My oldest daughter is rapidly approaching 10. And honestly, it didn’t really hit me until the other day when a friend of hers invited her to a professional soccer game. It was her first game, but it was also her first big outing without me.
Without a second thought, she looked at me with pleading eyes asking if she could go. If it had been any other moment in time, I would have embraced the chance for a little more quiet and a little less chaos. But instead, I found myself ugly crying after they pulled away. Why? Because this was the first time she had ever chosen to hang out with a gal-pal instead of family movie night.
Now, this is a friend we’ve known for a few years. Countless playdates, annual birthday parties, a million and two FaceTime sessions — you name it, they’ve done it. I had zero reservations about letting her go. But it wasn’t until she jumped in their SUV that it hit me like a ton of bricks: when did this happen? And why does it feel like this change came out of nowhere?
She was great about keeping in touch. And yes, I’m sure I texted her more than she would have liked me to. But they went out of town, and I had to be sure everything was okay, that she was okay, and was having fun. I am one of those parents who tries not to hover, and yet, I found myself in this weird sort of limbo. In a place somewhere between enjoying watching the young lady she is becoming and mourning my little girl not being so little anymore.
Truth be told, I know it’s only the beginning. I know this was only the first of many times she’ll make the choice that takes her towards independence and away from me. And don’t get me wrong, I’m glad that she’s slowly coming into her own. But at the same time, it feels like I closed my eyes for just a moment. One second she’s four years old, standing in the middle of the toy aisle at Target, looking at the newest Disney princesses. And then I blink, and she’s nine and elbows deep in the books instead, frustrated that she can only pick one. Okay, maybe two. Part of my heart says yes, absolutely! I’ll buy you every book your heart desires if you will just stay my little girl for a few more moments. But the rest of me knows it won’t happen (except the books — that will always happen).
In fact, it shouldn’t. After all, isn’t the point of this whole parenting thing to raise well-adjusted, kind, wonderful little people into the next incredible generation? I mean, I love all the firsts. I loved the first time she told me about a boy she was crushing on. And I loved the first time we went shopping together and that she was actually interested in picking out and styling her own outfits. But it’s incredibly bittersweet, because with every first comes a last. Like the last time she asks me to join our two-person book club, or the last time she asks me for two more minutes to cuddle.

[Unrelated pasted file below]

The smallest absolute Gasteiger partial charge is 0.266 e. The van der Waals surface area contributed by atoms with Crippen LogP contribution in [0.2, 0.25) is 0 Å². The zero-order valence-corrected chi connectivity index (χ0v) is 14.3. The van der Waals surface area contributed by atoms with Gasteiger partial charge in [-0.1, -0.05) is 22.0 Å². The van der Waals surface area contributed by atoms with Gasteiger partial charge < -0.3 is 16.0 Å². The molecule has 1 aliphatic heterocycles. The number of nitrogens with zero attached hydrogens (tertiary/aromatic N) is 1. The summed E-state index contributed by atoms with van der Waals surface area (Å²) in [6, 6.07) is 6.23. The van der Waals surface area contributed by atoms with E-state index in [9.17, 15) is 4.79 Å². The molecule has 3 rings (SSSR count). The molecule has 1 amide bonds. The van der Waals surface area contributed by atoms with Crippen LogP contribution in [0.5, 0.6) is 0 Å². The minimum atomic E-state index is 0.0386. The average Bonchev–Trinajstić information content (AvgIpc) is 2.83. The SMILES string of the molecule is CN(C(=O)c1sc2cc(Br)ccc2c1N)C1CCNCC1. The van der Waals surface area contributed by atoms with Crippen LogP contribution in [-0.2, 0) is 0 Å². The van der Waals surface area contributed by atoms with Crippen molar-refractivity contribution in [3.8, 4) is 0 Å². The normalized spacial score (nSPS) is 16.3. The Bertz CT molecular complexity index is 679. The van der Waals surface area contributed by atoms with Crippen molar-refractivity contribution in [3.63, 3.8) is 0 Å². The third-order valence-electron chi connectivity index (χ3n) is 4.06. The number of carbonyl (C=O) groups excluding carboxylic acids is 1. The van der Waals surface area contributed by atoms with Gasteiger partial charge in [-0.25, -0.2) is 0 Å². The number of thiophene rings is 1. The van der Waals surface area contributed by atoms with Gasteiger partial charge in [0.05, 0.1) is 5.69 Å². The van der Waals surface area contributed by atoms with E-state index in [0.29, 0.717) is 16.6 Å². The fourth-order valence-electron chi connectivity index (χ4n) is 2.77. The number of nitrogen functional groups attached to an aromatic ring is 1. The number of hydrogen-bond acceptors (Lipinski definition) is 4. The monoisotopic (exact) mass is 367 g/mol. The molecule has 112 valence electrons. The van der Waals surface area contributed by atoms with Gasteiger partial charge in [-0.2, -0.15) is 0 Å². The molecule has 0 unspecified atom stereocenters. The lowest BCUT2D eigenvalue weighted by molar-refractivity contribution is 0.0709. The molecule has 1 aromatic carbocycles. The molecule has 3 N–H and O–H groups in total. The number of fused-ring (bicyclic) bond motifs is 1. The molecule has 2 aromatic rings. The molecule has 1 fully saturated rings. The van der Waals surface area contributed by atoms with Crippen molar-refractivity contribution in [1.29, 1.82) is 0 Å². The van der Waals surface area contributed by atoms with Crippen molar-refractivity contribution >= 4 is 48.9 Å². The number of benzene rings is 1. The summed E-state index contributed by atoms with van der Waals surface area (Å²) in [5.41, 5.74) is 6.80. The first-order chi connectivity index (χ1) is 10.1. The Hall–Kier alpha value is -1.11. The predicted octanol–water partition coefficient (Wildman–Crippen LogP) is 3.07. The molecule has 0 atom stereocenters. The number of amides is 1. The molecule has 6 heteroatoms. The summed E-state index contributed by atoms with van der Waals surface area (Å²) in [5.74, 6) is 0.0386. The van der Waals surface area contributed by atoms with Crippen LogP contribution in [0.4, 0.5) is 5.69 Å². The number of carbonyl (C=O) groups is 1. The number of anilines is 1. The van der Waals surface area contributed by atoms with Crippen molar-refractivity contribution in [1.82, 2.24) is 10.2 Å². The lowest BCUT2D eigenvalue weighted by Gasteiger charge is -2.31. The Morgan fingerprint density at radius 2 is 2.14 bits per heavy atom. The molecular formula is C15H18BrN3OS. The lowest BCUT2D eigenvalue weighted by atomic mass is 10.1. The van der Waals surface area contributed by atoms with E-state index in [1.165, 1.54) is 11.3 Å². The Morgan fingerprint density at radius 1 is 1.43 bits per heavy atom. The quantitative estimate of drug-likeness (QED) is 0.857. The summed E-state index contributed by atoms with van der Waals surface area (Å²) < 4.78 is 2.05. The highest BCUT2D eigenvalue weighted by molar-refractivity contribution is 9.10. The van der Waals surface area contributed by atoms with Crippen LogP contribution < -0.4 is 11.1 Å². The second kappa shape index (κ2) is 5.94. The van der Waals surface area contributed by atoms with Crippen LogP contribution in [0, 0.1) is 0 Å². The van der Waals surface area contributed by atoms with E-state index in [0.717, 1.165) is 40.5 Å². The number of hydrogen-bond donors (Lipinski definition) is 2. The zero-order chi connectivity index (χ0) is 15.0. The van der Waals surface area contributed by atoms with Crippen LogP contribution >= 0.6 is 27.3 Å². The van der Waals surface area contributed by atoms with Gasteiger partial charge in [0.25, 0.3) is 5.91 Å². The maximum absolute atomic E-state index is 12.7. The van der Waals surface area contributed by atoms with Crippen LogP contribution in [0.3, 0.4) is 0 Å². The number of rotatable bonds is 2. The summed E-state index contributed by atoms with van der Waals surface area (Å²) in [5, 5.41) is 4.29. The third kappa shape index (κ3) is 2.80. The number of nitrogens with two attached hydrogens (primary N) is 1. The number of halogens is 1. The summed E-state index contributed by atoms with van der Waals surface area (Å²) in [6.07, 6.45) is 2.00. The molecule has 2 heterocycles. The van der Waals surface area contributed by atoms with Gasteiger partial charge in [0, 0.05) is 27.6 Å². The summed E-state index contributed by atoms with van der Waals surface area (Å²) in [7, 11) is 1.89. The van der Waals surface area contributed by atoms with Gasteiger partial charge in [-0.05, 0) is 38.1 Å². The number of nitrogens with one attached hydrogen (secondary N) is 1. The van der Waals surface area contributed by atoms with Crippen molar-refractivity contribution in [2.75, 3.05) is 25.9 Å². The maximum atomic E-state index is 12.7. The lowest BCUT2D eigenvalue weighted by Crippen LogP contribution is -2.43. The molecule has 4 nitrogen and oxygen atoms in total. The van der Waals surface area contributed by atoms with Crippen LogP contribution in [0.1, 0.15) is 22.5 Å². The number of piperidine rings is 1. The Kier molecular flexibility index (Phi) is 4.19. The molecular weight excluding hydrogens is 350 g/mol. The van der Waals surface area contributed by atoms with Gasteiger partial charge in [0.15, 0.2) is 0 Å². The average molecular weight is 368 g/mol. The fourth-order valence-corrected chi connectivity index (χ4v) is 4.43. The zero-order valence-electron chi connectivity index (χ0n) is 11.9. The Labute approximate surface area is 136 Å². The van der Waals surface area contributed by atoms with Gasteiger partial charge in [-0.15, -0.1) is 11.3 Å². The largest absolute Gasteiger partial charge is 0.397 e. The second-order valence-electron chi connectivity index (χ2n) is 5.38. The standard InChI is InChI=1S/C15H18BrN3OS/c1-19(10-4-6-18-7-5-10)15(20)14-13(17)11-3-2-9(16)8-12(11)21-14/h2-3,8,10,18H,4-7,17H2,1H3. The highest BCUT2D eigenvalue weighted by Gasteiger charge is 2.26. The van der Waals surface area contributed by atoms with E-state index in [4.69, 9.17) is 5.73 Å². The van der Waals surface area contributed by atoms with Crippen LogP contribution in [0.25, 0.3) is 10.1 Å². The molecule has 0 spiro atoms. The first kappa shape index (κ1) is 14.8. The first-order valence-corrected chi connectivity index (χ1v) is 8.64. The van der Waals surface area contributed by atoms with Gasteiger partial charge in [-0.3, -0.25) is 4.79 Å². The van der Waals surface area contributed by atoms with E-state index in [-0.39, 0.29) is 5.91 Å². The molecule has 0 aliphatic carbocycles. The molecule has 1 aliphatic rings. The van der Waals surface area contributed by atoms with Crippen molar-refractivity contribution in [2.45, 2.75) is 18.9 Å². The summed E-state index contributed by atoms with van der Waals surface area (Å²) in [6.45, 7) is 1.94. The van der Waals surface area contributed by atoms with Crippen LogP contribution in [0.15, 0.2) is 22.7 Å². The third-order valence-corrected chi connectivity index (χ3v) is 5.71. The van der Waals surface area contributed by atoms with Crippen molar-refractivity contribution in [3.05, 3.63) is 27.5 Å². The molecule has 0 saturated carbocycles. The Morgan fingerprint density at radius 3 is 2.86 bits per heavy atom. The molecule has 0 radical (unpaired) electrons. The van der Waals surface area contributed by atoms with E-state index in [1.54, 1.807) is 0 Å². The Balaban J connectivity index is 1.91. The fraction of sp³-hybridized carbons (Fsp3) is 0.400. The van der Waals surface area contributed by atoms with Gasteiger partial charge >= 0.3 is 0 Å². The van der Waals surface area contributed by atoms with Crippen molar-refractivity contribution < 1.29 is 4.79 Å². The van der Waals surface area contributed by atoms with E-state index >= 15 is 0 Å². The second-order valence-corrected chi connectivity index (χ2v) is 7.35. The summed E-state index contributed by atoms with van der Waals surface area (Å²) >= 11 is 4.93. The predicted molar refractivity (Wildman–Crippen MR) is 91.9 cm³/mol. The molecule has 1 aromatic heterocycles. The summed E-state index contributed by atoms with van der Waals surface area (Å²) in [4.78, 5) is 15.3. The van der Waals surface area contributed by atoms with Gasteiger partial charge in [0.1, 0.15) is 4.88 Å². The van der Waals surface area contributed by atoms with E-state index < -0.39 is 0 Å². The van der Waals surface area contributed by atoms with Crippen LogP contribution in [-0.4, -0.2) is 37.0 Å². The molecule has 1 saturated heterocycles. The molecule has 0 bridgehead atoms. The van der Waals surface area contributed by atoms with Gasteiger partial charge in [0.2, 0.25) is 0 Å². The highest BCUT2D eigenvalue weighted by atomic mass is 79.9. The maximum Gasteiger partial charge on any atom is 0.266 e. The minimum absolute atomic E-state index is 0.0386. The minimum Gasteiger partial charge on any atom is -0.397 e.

Even though we’re not quite there yet, ten is coming, and it’s coming full speed. Ten is a big year. Ten is the first time she is hitting double digits. While I love that she keeps growing and changing and coming into her own, I still wallow over all the lasts that I know are coming.
So, for now, I’ll take every cuddle. I’ll own every overly excited hour-long explanation about the difference between all the fidget toys. I’ll smell every scented slime even though it’s my least favorite thing to deal with, because I don’t know when just one more time will be the last time.
As hard as it can be to remember in the moment, even though the last time something happens might feel like something sharp in your heart, know that with every last, there also is a first. Like the first time I caught her reading under the blankets. It was after bedtime, but of all the things she could have been doing, reading was certainly not anything I would be disappointed with. We spent the next 20 minutes in bed with her telling me all about the book and why she loved it. Truth be told, that’s been one of my favorite firsts so far.
I guess the entire purpose of sharing all of this is to remind every other parent out there to celebrate all your child’s firsts, but don’t worry if every last brings a tear to your eye. It’s okay to mourn the loss of what has been, to make way for the rest of your kiddo’s new and exciting adventure called life together.
As for me, for now, every time I hear little footsteps in the hallway, my heart smiles. I look forward to the rare times that I hear the little voice ask if I can stay with her until she falls asleep.
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